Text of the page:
Why Apple iPhone 5S, 5C buyer is ripping apart new phones

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by CBS News

CBS News

Posted on September 20, 2013 at 8:18 AM

(CBS News) Apple's new iPhones go on sale in the United States Friday, but the people who work at an American tech company went to Australia to buy the first ones on the market. But they weren't going to use the phones, they were buying them to tear them apart.

At 8:00 a.m. at the Apple Store in Melbourne, Australia, Luke Soules was one of the first people in line at one of the first places on earth selling the new iPhone 5S and 5C. He dismantles the phones and photographs what's inside.

And then, half a world away in California -- where the phones didn't go on sale for 17 hours -- Soules' colleagues at iFixit, a do-it-yourself electronics repair web site, download and analyze his photos of the inner workings and post the information online.

Kyle Wiens, who runs the company along with Soules, said, "We will go wherever in the world we can go to get the new phone first. It's critical to us to know, what's the new product? How's it put together? How easy is it gonna be to fix? And we want to know as soon as possible."

And it's not just phones. Wiens said, "We have repair manuals for everything from cars to motorcycles, cell phones and computers."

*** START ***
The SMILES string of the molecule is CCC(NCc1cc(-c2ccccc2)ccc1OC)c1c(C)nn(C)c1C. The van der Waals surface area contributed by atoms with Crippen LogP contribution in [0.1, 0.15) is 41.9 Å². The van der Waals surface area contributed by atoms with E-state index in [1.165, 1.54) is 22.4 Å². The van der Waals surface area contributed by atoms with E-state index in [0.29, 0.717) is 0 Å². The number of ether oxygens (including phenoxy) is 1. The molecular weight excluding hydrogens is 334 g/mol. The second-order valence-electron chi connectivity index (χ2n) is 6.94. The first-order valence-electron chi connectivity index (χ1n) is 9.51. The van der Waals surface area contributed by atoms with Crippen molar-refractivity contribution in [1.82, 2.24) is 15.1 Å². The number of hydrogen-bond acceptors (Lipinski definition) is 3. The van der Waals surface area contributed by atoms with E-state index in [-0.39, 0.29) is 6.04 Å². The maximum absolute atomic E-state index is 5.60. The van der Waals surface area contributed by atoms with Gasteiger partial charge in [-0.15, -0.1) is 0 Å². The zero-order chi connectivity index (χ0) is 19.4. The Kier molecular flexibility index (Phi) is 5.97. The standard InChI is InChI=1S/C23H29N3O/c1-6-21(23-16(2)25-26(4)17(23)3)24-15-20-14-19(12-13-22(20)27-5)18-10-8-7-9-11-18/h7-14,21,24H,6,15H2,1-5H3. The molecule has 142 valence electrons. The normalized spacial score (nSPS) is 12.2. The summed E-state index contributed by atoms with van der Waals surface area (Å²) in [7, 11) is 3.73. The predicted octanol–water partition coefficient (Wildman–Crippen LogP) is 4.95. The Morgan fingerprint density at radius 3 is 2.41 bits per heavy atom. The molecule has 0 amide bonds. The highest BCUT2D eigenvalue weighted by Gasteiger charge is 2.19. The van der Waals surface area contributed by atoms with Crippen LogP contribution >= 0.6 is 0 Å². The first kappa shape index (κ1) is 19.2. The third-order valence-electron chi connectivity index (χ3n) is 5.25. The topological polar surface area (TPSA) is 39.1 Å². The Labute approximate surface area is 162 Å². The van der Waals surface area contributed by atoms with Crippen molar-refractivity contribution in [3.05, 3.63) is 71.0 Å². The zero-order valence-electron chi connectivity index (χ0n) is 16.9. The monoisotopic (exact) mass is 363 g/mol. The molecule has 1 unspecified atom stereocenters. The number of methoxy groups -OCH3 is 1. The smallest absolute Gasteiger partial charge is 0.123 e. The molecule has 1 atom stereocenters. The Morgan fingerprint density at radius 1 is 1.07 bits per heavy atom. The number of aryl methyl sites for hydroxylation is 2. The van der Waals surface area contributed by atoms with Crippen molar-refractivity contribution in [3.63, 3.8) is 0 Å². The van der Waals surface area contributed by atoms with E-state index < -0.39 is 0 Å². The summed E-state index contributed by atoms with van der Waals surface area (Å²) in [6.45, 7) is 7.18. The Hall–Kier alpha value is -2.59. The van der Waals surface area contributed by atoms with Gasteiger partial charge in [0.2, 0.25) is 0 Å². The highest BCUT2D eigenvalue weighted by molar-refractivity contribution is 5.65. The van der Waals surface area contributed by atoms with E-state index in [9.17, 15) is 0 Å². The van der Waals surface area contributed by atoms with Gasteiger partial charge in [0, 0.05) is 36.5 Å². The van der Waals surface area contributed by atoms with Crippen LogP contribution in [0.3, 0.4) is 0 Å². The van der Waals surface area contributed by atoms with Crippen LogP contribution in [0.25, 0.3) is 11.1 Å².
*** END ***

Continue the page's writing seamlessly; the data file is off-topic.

"Our goal," Wiens explained, "is to empower everybody around the world to be able to repair all their stuff. We're like Wikipedia for fixing things. We want to make it as easy as possible."

Wiens and Soules started iFixit in their dorm room at California Polytechnic University 10 years ago after Wiens' iBook computer died. Wiens recalled, "So, I did what anybody would do. I googled it."

Only to find Apple doesn't share repair manuals with consumers. Wiens said, "So I had to do it the old fashioned way. I had to figure it out myself. So it was that moment of frustration that kicked this off."

He soon was posting step-by-step repair instructions online. "We had thousands of people rushing to the manuals," Wiens said. "It almost crashed our servers the first weekend."

They now sell their iFixit tool kit to do-it-yourselfers.

Poor college students 10 years ago, they earned almost $10 million last year. The company now has about 50 people now.

Miro Djuric is in charge of technical writing at the company. "iFixit started out with only thousands of people fixing their things, and now it has grown into millions," he said.

Wiens added, "We have to get outside this mentality of, 'It's their product.' It's your product. You bought it. You own it. You should be able to repair it if you want."

Repairing electronics is not just a geek thing, it's green too. Wiens said, "And I've learned along the way that there's a lot of reasons to repair products rather than tossing them away and going and buying a new one. It takes a tremendous amount of raw materials to go in and make a phone. It's a huge ecological impact."

Six hours after Soules bought the phones in Australia, the California team was revealing the 5S components to the world: two powerful processors to double the speed; a more powerful camera; new fingerprint technology that makes passwords obsolete. But they also found Apple has glued the battery into the phone, making it harder for iFixers to fix it.

 

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